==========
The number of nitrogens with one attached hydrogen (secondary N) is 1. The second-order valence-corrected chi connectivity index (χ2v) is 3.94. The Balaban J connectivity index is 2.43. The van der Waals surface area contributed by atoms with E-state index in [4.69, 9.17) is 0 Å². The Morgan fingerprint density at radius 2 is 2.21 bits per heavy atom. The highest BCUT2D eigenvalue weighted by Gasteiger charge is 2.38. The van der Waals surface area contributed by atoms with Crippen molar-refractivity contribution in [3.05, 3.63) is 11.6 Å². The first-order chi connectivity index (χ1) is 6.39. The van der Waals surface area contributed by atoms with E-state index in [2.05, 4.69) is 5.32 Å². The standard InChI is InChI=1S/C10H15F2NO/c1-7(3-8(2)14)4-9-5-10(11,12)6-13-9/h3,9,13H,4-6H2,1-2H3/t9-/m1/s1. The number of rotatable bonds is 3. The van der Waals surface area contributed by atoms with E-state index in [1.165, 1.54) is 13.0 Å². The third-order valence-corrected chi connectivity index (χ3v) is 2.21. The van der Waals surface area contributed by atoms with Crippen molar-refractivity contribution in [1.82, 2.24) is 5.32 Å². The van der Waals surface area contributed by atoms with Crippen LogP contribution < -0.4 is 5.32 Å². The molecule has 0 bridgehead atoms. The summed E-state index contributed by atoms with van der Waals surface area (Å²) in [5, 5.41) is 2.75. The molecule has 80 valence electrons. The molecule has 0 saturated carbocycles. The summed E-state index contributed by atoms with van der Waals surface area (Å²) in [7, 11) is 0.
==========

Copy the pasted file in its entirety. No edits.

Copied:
The number of nitrogens with one attached hydrogen (secondary N) is 1. The second-order valence-corrected chi connectivity index (χ2v) is 3.94. The Balaban J connectivity index is 2.43. The van der Waals surface area contributed by atoms with E-state index in [4.69, 9.17) is 0 Å². The Morgan fingerprint density at radius 2 is 2.21 bits per heavy atom. The highest BCUT2D eigenvalue weighted by Gasteiger charge is 2.38. The van der Waals surface area contributed by atoms with Crippen molar-refractivity contribution in [3.05, 3.63) is 11.6 Å². The first-order chi connectivity index (χ1) is 6.39. The van der Waals surface area contributed by atoms with E-state index in [2.05, 4.69) is 5.32 Å². The standard InChI is InChI=1S/C10H15F2NO/c1-7(3-8(2)14)4-9-5-10(11,12)6-13-9/h3,9,13H,4-6H2,1-2H3/t9-/m1/s1. The number of rotatable bonds is 3. The van der Waals surface area contributed by atoms with E-state index in [1.165, 1.54) is 13.0 Å². The third-order valence-corrected chi connectivity index (χ3v) is 2.21. The van der Waals surface area contributed by atoms with Crippen molar-refractivity contribution in [1.82, 2.24) is 5.32 Å². The van der Waals surface area contributed by atoms with Crippen LogP contribution < -0.4 is 5.32 Å². The molecule has 0 bridgehead atoms. The summed E-state index contributed by atoms with van der Waals surface area (Å²) in [5, 5.41) is 2.75. The molecule has 80 valence electrons. The molecule has 0 saturated carbocycles. The summed E-state index contributed by atoms with van der Waals surface area (Å²) in [7, 11) is 0.